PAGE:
We keep unlocking the secrets of financial ratios that help both traders and investors understand how to invest profitably. In this article, we shall focus on return on investment (ROI).
The multiple Return on Investment is a metric calculated by dividing your net profit (or loss) by your initial outlay.
ROI—also known as ROR (Rate of Return)—belongs to cross-profit margins. In simple terms, it’s a ratio between the company’s net income and investments.
Capital is an expensive resource which is why your company should invest in the project that can make sure you have sufficient income to cover your costs.
Components of ROI calculation formula
Traditionally, we take the net income for the last twelve months (trailing twelve months or TTM) in the profit and loss statement. Investment is a multipurpose term, as it has different interpretations in different contexts.
We typically use current assets and long-term liabilities (see the balance sheet) to evaluate how well our funds have performed.
Types of ROI
- Pre-Tax Tax ROI.
- After-Tax ROI (more common).
- ROI that’s higher than average returns for specific assets is considered to be highly profitable.
- The higher the company’s ROI, the better it performs.
- The larger the company, the more segments need to be evaluated. Based on the results, we get the weighted average ROI.
- If your portfolio includes some shares of a company with ROI being 15–20% per annum for a long time, this can be considered a good investment in terms of profitability.
The example illustrated by Costco
Your returns can be measured in a variety of ways. For calculation purposes, we’ll use the formula for the mega-retailer Costco (#COST).
1. Net Income for the quarter ended in August 2020
Since we are using the trailing twelve months (TTM), we need the last 4 quarters. TTM (trailing twelve months) net income for the period ended in August 2020 totals:
$844 (Nov 2019) + $931 (Feb 2020) + $838 (May 2020) + $1,389 (Aug 2020) = $4,002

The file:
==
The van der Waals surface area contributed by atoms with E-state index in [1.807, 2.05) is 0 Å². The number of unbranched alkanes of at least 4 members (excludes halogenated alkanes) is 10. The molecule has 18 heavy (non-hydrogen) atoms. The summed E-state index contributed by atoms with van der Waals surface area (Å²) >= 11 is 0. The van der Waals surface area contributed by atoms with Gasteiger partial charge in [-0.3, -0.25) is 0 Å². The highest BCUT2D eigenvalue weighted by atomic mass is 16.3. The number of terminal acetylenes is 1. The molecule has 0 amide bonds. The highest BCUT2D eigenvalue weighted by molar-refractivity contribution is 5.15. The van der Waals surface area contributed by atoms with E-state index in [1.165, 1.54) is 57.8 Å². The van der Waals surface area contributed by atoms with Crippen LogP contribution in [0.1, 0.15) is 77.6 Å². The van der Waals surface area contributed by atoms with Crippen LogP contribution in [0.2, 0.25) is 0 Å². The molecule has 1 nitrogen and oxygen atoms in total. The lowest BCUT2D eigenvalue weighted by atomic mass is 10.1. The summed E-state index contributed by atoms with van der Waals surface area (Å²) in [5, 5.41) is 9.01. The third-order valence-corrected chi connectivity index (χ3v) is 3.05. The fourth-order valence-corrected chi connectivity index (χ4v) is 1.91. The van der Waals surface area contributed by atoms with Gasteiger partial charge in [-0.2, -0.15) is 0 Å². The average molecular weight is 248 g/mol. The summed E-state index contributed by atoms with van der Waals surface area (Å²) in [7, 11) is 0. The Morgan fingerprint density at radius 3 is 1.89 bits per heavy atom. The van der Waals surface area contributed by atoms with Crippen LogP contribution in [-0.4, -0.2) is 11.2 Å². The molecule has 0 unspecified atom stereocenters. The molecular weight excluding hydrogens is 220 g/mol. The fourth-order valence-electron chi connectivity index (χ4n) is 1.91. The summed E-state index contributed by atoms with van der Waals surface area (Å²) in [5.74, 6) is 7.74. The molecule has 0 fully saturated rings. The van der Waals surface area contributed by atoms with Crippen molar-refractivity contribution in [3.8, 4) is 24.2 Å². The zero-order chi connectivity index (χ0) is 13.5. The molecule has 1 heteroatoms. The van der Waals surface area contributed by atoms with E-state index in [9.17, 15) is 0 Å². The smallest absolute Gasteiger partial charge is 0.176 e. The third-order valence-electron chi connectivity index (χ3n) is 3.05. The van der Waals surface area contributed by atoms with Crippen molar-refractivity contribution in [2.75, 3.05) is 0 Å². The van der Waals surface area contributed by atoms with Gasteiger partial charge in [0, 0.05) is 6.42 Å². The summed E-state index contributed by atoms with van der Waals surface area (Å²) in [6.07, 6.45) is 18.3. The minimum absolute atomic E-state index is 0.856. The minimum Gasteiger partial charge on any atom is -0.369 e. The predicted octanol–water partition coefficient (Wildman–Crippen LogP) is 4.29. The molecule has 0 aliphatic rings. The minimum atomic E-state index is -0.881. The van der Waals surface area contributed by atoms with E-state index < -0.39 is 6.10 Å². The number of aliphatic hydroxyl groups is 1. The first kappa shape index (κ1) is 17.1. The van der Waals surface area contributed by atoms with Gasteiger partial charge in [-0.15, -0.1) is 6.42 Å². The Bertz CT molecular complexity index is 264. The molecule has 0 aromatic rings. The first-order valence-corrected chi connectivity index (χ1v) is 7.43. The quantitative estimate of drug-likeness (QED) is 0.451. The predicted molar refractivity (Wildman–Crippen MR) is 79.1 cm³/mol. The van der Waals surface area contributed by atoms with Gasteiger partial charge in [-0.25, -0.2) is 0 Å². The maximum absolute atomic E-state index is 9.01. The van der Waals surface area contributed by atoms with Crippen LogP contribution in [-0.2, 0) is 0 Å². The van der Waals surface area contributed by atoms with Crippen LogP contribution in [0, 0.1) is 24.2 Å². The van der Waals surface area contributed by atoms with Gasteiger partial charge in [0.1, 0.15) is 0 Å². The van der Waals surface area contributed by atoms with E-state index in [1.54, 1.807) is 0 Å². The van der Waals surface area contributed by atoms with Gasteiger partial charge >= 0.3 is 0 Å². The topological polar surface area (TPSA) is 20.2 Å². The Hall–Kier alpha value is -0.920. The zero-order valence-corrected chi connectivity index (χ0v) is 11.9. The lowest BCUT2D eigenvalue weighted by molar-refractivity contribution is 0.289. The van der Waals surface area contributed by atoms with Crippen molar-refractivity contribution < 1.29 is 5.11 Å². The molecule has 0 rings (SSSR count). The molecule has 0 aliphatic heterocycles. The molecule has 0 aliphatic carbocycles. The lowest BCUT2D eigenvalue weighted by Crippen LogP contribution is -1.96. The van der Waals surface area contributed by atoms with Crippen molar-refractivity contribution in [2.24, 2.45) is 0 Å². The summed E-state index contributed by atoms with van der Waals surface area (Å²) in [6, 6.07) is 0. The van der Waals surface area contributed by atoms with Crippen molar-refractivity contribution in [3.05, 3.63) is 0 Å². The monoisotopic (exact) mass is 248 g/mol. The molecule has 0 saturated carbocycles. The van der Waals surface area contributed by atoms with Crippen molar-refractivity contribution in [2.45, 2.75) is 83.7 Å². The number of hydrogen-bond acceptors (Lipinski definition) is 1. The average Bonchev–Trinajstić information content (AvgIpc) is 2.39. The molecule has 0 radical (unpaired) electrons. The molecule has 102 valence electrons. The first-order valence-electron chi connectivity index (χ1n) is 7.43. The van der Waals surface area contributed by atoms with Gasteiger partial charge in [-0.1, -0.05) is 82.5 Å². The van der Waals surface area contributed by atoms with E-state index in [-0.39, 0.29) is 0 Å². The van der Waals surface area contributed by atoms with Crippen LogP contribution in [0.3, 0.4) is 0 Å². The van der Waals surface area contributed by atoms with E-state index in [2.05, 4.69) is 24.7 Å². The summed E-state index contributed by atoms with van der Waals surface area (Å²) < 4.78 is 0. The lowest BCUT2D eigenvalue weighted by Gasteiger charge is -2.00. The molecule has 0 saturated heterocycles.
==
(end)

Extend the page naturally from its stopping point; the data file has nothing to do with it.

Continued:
2. Let’s calculate the invested capital
Investments = Long-Term Debt (excluding current portion) + Equity = $7,514 + $18,705 = $26,219
3. ROI = 4,002 / 26,219 * 100% = 15.26%
4. Costco’s ROI is growing in real-time, i.e. the share of profits for each dollar of investments is increasing. ROI totaled 18% a year ago.
5. As compared to similar companies operating in the consumer sector, COST has a solid stable ROI.
- ROI does not factor in the passage of time. Any business investment project is “mothballed” until it starts making a profit. Investors should look into generating income from one project earlier to have some resources for future investments.
- This is based on accounting income that depends on various accounting rules, e.g., IFRS and GAAP.
- If the net income and ROI change explicitly, this may indicate accounting manipulations. In this regard, profitability indicators preferably need to be averaged and used if the investment horizon lasts longer than several years.
- ROI is a relative metric and therefore doesn’t factor in the amount of investment.
- The time value of money isn’t factored in.
- ROI reflects the past period and doesn’t predict the future one.
- Perfect for various forms of evaluation.
- Generally accepted formulas and calculations in percentage terms.
- Simple and straightforward calculations.
- Suitable for any ROI (entire business or specific segments).
- Useful for benchmarking.
- Covering the project’s entire duration.
- If you invest with long-term profits in mind, ROI will help you evaluate how well your future investments are going to perform.
- If you focus on receiving stock dividends and profits on their sales, ROI will compare the ratios of different companies. This helps you build an investment portfolio that’s immune to market fluctuations.
Let’s sum it up
ROI primarily aims to show how well the company manages long-term investments, what returns it gets, and whether its growth is gradual.
The company invests in the project using the funds from various debt providers (equity participation), which obliges it to pay the interests and dividends on investments. Therefore, the company should at least receive some income to make timely payments to the corresponding parties.
As an investor, you should evaluate the project’s various elements to see how efficiently your capital investments have performed. If you have only one group of profitability indicators, you may shape some misconceptions about the project from the perspective of other stakeholders.
⇐ Key to making money with shares. Lesson 10. Return on equity (ROE) Key to making money with shares. How to pick stocks ⇒